Do you recall when, ages ago, I attended the TCA conference? I still have 5 sessions that I REALLY wanted to share. I decided I’d share one of my favorites with you today. In fact, now that I’m thinking about it, I’ll probably start using this lesson with my 3rd graders starting next week. And on another fact, I am presenting about this session at my Catholic Counselor’s Meeting Feb. 15th. Writing this post is probably going to help me get my thoughts for that presentation organized (or just emphasize how much more planning I need to do).
Moving From Bullies to Buddies
Presented by: Mark Lukert
Let me begin by telling you that if this man (Mark Lukert) was still a principal, I would travel through churning waters, climb up mountains, and move across the country to work for him. He is absolutely amazing! If you get a chance to hear him speak, DO IT! If you go over to his website, you will see all sorts of professional development presentations he gives. You can get him to come talk to your staff, you can even get him to come talk to your students.
So, what’s the big deal? I don’t even know where to start. I guess I’ll start by telling you that if you ask him to present at your school, he will bring his dog, Buddy. Buddy is the inspiration for all of this “Bullies to Buddies” movement. It’s not a program, it’s a way of thinking!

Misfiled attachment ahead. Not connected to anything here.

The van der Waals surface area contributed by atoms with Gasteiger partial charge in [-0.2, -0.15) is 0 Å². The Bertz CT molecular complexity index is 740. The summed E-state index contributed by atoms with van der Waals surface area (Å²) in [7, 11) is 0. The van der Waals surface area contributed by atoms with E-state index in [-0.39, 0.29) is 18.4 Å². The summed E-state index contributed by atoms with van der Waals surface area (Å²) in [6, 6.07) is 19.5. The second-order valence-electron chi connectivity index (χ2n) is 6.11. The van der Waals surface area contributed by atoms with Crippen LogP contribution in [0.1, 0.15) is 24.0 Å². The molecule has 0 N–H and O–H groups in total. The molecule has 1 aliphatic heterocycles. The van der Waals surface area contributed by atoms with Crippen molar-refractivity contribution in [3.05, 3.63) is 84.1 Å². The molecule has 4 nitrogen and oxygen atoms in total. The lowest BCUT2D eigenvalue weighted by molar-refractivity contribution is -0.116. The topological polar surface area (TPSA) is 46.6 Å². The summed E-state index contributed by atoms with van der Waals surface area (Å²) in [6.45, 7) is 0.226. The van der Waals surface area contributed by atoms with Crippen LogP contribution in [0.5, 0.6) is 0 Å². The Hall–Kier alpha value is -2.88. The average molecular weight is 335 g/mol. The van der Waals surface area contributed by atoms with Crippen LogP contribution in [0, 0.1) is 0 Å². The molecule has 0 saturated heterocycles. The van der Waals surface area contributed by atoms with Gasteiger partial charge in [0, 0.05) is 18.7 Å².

Mark Lukert emphasizes the importance of each person within the school.
He expressed on multiple occasions that, “Every person in the school family is important and everyone must work together to make the school a great place to learn.”
With this belief, Mark adopted a poodle, Buddy, and Buddy soon became the front runner in Mark’s “No Bullying Efforts.” Buddy became a safe person to cry with, a friend to listen, and a someone to enjoy your lunch with. Children in the school would come to Mark’s office at all times of the day to visit with Buddy. Buddy became a beacon of responsibility, of good behavior, of kind friendships. Buddy even has a book about his adventures, “Prince Buddy of Lakeside.”
It is through this book that I plan to spread Buddy’s message. You see I can’t very well bring Ocean to school.
As nicely behaved as he is, I’m sure someone over here is allergic to him and the last thing I need in my “No Bullying Effort” is a lawsuit over a dog allergy. So, I figured why not share Buddy’s story and apply activities to his lessons.
But, let me be honest, I can give you a quick run-down, I can show you some of Mark’s slides, I can even show you a picture of Buddy, but believe you me, NOTHING compares to actually hearing this guy present in person (and seeing/petting/oogling over Buddy)! Maybe a good start is buying Buddy’s book, then find Mark at a TCA, TCEA, ACA, ASCA conference, and then convince your principal to get him to your school for staff development (this is the step I’m at).
Trust me, he is worth diving off a cliff for!